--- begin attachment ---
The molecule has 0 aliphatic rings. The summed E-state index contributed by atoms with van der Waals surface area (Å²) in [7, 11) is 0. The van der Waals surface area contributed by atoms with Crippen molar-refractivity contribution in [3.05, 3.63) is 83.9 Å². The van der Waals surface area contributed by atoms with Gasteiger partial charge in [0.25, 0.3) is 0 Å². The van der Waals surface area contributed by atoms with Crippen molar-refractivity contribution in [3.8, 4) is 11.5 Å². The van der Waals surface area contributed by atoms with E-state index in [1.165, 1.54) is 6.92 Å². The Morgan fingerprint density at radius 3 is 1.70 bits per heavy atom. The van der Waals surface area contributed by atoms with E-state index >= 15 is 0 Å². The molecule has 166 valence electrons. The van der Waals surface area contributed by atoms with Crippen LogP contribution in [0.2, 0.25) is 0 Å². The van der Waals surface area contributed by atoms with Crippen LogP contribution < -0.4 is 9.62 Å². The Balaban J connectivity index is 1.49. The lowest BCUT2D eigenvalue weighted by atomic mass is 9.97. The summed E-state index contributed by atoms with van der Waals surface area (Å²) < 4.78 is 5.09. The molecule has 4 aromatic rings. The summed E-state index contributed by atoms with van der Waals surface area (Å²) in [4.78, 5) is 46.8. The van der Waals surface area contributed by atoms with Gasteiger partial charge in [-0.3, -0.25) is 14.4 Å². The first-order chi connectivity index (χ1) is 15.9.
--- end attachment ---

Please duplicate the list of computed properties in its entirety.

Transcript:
The molecule has 0 aliphatic rings. The summed E-state index contributed by atoms with van der Waals surface area (Å²) in [7, 11) is 0. The van der Waals surface area contributed by atoms with Crippen molar-refractivity contribution in [3.05, 3.63) is 83.9 Å². The van der Waals surface area contributed by atoms with Gasteiger partial charge in [0.25, 0.3) is 0 Å². The van der Waals surface area contributed by atoms with Crippen molar-refractivity contribution in [3.8, 4) is 11.5 Å². The van der Waals surface area contributed by atoms with E-state index in [1.165, 1.54) is 6.92 Å². The Morgan fingerprint density at radius 3 is 1.70 bits per heavy atom. The van der Waals surface area contributed by atoms with E-state index >= 15 is 0 Å². The molecule has 166 valence electrons. The van der Waals surface area contributed by atoms with Crippen LogP contribution in [0.2, 0.25) is 0 Å². The van der Waals surface area contributed by atoms with Crippen LogP contribution < -0.4 is 9.62 Å². The Balaban J connectivity index is 1.49. The lowest BCUT2D eigenvalue weighted by atomic mass is 9.97. The summed E-state index contributed by atoms with van der Waals surface area (Å²) < 4.78 is 5.09. The molecule has 4 aromatic rings. The summed E-state index contributed by atoms with van der Waals surface area (Å²) in [4.78, 5) is 46.8. The van der Waals surface area contributed by atoms with Gasteiger partial charge in [-0.3, -0.25) is 14.4 Å². The first-order chi connectivity index (χ1) is 15.9.